Heroin addiction is a nationwide and increasing problem. Recent indications of growing heroin use in suburban communities in the US indicates that, though heroin use may be decreasing in some areas, many still suffer with this debilitating addiction.
Although heroin addiction is infamous for its powerful grip and persuasive withdrawal symptoms, recovery from opiate addiction is possibles possible if addressed correctly. Read on for more of the key strategies and factors which lay the framework for a successful recovery from heroin addiction.
Understanding the Cycle of Addiction
To understand the most important aspects of heroin recovery, we must first look at the cycle of addiction—how and why addiction begins, its continuance and the factors which perpetuate substance abuse.
Why Do People Use Drugs Like Heroin?
Because addiction is a highly individual condition, it’s hard to generalize for all substance abusers why one begins to use in the first place. Drug use usually indicates a desire to escape some sort of unwanted feelings.
Because heroin is less commonly a “gateway drug” and more commonly a substance which a user would build up to, use of the opiate is sometimes seen to occur because:
a) An individual has developed a tolerance to other drugs and wants to try something harder, or
b) A prescription opioid drug abuser has turned to heroin because he/she can no longer easily obtain the narcotic painkillers they crave.
Why Can’t Heroin Users Just Stop?
The chemical makeup of heroin makes the drug particularly hard to kick. The human brain possesses opioid receptors—sites which receive and relay signals from opiate drugs, including heroin, morphine, codeine, etc. Heroin (which contains chemicals similar to our body’s naturally-occurring endorphins—natural “feel-good” hormones and pain relievers), overwhelms the system with excessive endorphin-like feelings of euphoria, pain relief and intense pleasure. Concurrently, the body’s production of its own natural endorphins begins to shut down with continued heroin use, producing a strong dependency on heroin in order to feel normal.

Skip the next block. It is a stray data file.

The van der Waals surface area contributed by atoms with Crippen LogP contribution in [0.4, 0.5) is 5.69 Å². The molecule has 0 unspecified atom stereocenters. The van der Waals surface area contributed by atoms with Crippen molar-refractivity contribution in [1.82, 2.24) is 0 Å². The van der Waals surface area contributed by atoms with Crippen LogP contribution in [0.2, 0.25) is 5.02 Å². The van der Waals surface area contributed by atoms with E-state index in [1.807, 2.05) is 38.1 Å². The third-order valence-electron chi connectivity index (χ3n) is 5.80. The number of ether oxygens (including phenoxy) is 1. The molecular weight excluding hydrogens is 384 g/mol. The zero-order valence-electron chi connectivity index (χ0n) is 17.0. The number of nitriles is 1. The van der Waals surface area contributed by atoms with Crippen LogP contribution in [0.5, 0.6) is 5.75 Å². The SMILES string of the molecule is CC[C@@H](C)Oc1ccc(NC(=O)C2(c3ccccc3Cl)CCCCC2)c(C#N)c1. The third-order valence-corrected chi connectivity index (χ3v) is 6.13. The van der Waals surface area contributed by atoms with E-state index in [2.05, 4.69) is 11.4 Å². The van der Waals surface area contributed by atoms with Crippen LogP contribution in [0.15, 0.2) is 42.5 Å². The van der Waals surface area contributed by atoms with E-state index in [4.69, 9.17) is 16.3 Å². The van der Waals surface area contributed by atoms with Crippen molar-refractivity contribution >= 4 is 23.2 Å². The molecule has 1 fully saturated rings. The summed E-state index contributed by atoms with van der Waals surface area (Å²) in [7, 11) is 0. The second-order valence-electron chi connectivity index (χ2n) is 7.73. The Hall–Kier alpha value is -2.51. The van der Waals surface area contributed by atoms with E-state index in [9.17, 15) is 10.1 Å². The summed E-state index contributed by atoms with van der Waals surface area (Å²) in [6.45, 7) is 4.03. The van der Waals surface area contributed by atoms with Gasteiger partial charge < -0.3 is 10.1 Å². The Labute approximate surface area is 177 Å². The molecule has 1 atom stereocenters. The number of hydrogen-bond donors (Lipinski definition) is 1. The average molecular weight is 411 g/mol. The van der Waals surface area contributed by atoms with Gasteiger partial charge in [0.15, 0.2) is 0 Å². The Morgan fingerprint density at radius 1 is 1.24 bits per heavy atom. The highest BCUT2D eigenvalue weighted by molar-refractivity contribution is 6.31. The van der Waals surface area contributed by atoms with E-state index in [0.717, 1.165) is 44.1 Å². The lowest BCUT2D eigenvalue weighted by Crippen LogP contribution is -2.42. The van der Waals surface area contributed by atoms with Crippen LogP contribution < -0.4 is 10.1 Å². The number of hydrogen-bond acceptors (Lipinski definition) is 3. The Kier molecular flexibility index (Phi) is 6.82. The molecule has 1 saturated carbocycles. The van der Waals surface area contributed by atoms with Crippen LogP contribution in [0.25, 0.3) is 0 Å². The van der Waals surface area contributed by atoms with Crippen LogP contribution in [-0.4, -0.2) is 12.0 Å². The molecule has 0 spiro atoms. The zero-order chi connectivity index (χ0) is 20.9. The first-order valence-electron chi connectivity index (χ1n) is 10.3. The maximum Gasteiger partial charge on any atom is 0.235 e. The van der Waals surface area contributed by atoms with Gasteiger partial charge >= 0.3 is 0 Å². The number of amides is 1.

The Cycle of Withdrawal and Relapse
When a heroin user stops using, he/she will eventually begin to experience symptoms of opiate withdrawal—nausea, muscle/bone aches, headaches, vomiting, excessive sweating etc. These physical discomforts can elevate to unbearable levels and often drive addicts to give up and relapse.
(Note: Heroin withdrawal symptoms can be alleviated with exact medical and nutritional steps, allowing the process of recovery to not be balked at the withdrawal stage.)
Treating Heroin Addiction
Remembering that heroin is rarely a drug user’s first encounter with drugs, and further than heroin itself is a physically gripping substance, the key aspects of opiate addiction treatment are approached accordingly. Some important points which remain in focus throughout heroin recovery are:
Treatment steps should be geared towards locating and resolving the exact underlying issues (influences, events, etc.) which led the person to use any drugs at all—whether heroin was his first experience with substance abuse or not.
When drugs and alcohol are consumed, residuals of these substances can remain lodged in the body’s fat and muscle tissue. This can produce difficulty with learning or perceiving and may even cause drug cravings even years down the road. Cleansing the body of these drug residuals, especially in the case of heroin abuse, is key.
Life Skills and Goal Orientation
Recovery from a heroin addiction takes hard work and a tremendous amount of courage. Heroin rehab should conclude with a full indoctrination in important life skills (communication, situation skills, relationship building, etc.) and a re-orientation to the individual’s new life, his goals and what he hopes to achieve in the future.